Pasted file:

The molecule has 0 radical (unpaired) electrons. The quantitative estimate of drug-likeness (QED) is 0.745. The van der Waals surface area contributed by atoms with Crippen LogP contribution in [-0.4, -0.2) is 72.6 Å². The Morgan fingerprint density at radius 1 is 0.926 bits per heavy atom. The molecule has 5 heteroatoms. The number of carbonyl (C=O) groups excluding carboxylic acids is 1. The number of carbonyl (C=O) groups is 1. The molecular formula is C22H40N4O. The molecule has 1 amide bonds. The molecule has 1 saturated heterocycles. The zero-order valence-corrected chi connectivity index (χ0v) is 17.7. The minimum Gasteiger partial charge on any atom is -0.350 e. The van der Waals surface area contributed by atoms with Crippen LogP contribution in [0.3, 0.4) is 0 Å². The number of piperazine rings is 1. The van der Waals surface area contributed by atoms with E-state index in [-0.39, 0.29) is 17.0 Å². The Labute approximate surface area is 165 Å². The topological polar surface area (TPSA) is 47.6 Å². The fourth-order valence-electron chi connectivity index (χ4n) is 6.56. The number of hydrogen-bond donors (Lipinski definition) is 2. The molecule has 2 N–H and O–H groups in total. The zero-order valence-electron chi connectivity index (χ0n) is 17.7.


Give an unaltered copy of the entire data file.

The molecule has 0 radical (unpaired) electrons. The quantitative estimate of drug-likeness (QED) is 0.745. The van der Waals surface area contributed by atoms with Crippen LogP contribution in [-0.4, -0.2) is 72.6 Å². The Morgan fingerprint density at radius 1 is 0.926 bits per heavy atom. The molecule has 5 heteroatoms. The number of carbonyl (C=O) groups excluding carboxylic acids is 1. The number of carbonyl (C=O) groups is 1. The molecular formula is C22H40N4O. The molecule has 1 amide bonds. The molecule has 1 saturated heterocycles. The zero-order valence-corrected chi connectivity index (χ0v) is 17.7. The minimum Gasteiger partial charge on any atom is -0.350 e. The van der Waals surface area contributed by atoms with Crippen LogP contribution in [0.3, 0.4) is 0 Å². The number of piperazine rings is 1. The van der Waals surface area contributed by atoms with E-state index in [-0.39, 0.29) is 17.0 Å². The Labute approximate surface area is 165 Å². The topological polar surface area (TPSA) is 47.6 Å². The fourth-order valence-electron chi connectivity index (χ4n) is 6.56. The number of hydrogen-bond donors (Lipinski definition) is 2. The molecule has 2 N–H and O–H groups in total. The zero-order valence-electron chi connectivity index (χ0n) is 17.7.